Amritsar, Punjab: With the successive governments caring little about preserving heritage buildings, a historic mansion of Sikh general Mangal Singh Ramgarhia, who was in Maharaja Ranjit Singh’s army, has been reportedly demolished by its new owner at Kucha Mangal Singh Ramgarhia area of the city.
Located near the Golden Temple Complex, the mansion was with the descendants of Ramgarhia for a considerable period of time after which they sold it off. Consequently, the property has now changed hands and its new owner probably intends to utilise the space to construct a new building.
Though it is being said the structure was damaged by the recent rains, leading to its collapse, some residents claimed it had been demolished. Its remains, however, still reflect the rich heritage as rare artwork could be seen on its walls.
Talking to The Tribune, Onkar Singh Sandhu, who has penned a book on the 500-year history of the Ramgarhia community, said he had urged the Tourism Department to take the responsibility of its preservation, besides bringing the matter to the notice of the Shiromani Gurgwara Parbandhak Committee. However, nothing was done to preserve it.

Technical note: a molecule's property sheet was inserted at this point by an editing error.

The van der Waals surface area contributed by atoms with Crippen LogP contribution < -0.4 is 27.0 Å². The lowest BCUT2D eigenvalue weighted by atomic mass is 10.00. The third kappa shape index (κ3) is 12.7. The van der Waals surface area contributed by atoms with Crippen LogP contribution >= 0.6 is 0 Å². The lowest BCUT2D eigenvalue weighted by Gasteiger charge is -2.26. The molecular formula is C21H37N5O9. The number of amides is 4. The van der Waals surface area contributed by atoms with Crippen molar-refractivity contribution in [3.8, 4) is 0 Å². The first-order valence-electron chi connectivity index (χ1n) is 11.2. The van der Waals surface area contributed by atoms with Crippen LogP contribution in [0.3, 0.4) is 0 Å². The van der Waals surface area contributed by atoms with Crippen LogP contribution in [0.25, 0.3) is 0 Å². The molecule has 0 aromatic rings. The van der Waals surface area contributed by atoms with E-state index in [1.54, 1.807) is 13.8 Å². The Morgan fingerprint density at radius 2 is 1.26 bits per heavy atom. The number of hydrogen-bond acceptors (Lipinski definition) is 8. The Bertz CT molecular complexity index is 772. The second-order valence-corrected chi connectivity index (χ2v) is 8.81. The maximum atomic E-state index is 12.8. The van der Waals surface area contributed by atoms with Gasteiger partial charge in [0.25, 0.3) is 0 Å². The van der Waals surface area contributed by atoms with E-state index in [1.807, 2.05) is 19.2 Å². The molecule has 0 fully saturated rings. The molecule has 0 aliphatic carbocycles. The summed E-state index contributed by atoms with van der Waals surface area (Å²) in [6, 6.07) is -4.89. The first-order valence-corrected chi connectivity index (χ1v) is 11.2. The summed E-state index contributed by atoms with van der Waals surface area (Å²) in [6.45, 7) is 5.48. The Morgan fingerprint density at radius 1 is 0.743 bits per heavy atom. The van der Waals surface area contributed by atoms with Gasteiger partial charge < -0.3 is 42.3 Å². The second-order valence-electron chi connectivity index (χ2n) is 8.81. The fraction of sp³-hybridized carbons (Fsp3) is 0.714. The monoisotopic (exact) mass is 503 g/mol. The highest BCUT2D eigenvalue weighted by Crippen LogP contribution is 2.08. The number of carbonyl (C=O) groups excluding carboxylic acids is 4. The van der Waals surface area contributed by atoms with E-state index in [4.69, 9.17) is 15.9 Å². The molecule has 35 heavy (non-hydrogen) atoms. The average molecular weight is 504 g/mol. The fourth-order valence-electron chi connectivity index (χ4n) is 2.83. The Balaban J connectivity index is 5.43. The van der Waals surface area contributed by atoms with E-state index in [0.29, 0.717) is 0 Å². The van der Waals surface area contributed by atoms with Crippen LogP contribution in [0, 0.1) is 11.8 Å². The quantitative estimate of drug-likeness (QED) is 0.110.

The mansion was constructed with Nanakshahi bricks somewhere between 1850 and 1860 while its walls adorned beautiful frescoes. The elderly living in the area said the structure was part of Sikh heritage and various prominent personalities had visited it. It was also witness to drafting of various strategies during the Maharaja Ranjit Singh era. Even the street was named after the noted Sikh general and people know it as ‘Kucha Mangal Singh Ramgarhia’.
Mangal Singh Ramgarhia was born in 1800 AD. He fought various wars under Maharaja Ranjit Singh, including the one with the Afghans in 1837. In 1839, he was entrusted the responsibility of looking after the forts in Peshawar and Kabul, which he discharged honestly. Maharaja Ranjit Singh even rewarded him with property. He passed away in 1879.
About the mansion
- The mansion was constructed with Nanakshahi bricks somewhere between 1850 and 1860
- Its walls adorned beautiful frescoes
- Area residents say the structure was part of Sikh heritage and various prominent personalities had visited it
- It was witness to drafting of various strategies during the Maharaja Ranjit Singh era
Source: The Tribune